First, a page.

No visit to Fort Erie is complete without a drive along the Niagara Parkway. This 56 km (35 mile) scenic drive, along the Niagara River extends from Fort Erie to Niagara on the Lake and features a walking and bicycle trail the entire length of the Parkway. Picnic areas are interspersed along the parkway.
One of the top fishing events in Canada, the Lake Erie Can Am Challenge Walleye Tournament takes place in Fort Erie in August. Children and adults alike will enjoy the Mildred M. Mahoney Dolls’ House Gallery located 2 kms north of the Peace Bridge on Niagara Blvd. The collection consists of over 150 dollhouses built between 1780 – 1980 decorated and furnished to period.
Spend a leisurely day exploring Old Fort Erie and learn about the forts’ historical significance in the founding of Upper Canada. The fort was originally built in 1764, damaged by flood and ice in 1779 and destroyed by a storm in 1802. A second fort was begun a short time later but was unfinished when war broke out in 1812. In July 1814 the fort, being defended by only 170 British soldiers was captured by 4500 Americans under Gen. Jacob Brown who later abandoned it.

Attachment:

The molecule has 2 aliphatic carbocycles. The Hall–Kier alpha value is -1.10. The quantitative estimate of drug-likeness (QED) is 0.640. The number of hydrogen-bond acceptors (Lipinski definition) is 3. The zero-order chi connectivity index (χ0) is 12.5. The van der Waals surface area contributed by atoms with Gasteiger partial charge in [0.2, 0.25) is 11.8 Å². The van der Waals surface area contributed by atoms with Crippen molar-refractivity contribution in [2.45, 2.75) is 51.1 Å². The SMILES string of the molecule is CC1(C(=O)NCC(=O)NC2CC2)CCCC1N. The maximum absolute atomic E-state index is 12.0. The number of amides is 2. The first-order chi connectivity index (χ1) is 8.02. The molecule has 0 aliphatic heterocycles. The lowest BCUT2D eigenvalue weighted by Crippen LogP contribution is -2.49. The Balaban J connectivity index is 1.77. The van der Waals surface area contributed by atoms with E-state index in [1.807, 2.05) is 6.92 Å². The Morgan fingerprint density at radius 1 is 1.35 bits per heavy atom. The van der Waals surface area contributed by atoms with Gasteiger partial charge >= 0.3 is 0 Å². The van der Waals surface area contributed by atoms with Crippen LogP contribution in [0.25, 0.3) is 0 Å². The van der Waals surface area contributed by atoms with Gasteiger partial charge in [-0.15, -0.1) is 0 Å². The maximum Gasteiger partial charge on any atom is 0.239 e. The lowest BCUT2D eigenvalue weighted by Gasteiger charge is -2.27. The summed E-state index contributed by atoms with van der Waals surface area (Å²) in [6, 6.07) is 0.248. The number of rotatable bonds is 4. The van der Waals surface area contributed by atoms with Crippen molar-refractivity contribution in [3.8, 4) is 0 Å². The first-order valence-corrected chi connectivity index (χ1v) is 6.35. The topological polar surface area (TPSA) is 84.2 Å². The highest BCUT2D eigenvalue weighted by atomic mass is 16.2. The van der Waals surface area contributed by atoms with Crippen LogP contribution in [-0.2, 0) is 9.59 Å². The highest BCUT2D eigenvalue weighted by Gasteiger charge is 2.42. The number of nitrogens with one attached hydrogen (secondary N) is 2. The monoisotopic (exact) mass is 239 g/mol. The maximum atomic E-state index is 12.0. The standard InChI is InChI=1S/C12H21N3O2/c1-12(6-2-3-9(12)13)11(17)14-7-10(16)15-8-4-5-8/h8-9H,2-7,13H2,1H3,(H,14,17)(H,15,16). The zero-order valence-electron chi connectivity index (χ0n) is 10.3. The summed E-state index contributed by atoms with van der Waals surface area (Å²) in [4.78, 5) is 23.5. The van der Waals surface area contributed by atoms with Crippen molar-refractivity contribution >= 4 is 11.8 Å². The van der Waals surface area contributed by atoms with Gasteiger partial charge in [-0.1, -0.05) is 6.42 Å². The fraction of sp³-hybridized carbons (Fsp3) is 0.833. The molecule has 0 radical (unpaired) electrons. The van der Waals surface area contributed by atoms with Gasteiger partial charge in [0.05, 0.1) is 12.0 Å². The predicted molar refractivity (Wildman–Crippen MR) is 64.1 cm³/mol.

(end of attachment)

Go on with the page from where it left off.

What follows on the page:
Old Fort Erie was restored in 1939 and today contains relics of the war of 1812 and military equipment used by both the Canadian and American soldiers. Battle re-enactments take place the second weekend in August. From Canada Day, July 1st to Independence Day July 4th, the Fort Erie Friendship Festival celebrates the Canada/U.S.A. partnership with concerts, fireworks and colourful festivities on both sides of the border.
Fort Erie Racetrack and Slots have a racing history of over 100 years in the area. Here the excitement of thoroughbred racing can be experienced between April and early November. The track hosts one of the racing seasons most prestigious events - the second leg of Canada’s Triple Crown, The Prince of Wales Stakes. Some excellent restaurants and lounges make the Fort Erie Racetrack and Slots an impressive gaming destination.